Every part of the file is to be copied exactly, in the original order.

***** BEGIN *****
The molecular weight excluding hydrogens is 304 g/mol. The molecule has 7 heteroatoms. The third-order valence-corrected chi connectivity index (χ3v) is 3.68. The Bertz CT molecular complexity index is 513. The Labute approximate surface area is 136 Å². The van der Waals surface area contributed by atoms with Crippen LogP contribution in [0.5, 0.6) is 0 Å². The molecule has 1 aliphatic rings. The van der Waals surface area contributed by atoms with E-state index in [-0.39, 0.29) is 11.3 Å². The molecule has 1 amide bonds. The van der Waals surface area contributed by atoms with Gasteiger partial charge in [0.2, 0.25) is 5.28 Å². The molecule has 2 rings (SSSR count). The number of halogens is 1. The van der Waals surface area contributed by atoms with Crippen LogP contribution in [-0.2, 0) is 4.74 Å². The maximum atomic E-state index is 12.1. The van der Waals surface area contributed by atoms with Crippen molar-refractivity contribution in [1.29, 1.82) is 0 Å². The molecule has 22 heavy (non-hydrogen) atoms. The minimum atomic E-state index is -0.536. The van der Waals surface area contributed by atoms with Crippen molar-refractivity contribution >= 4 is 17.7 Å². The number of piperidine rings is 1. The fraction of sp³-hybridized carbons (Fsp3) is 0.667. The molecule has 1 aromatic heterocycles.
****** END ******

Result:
The molecular weight excluding hydrogens is 304 g/mol. The molecule has 7 heteroatoms. The third-order valence-corrected chi connectivity index (χ3v) is 3.68. The Bertz CT molecular complexity index is 513. The Labute approximate surface area is 136 Å². The van der Waals surface area contributed by atoms with Crippen LogP contribution in [0.5, 0.6) is 0 Å². The molecule has 1 aliphatic rings. The van der Waals surface area contributed by atoms with E-state index in [-0.39, 0.29) is 11.3 Å². The molecule has 1 amide bonds. The van der Waals surface area contributed by atoms with Gasteiger partial charge in [0.2, 0.25) is 5.28 Å². The molecule has 2 rings (SSSR count). The number of halogens is 1. The van der Waals surface area contributed by atoms with Crippen LogP contribution in [-0.2, 0) is 4.74 Å². The maximum atomic E-state index is 12.1. The van der Waals surface area contributed by atoms with Crippen molar-refractivity contribution in [1.29, 1.82) is 0 Å². The molecule has 22 heavy (non-hydrogen) atoms. The minimum atomic E-state index is -0.536. The van der Waals surface area contributed by atoms with Crippen molar-refractivity contribution >= 4 is 17.7 Å². The number of piperidine rings is 1. The fraction of sp³-hybridized carbons (Fsp3) is 0.667. The molecule has 1 aromatic heterocycles.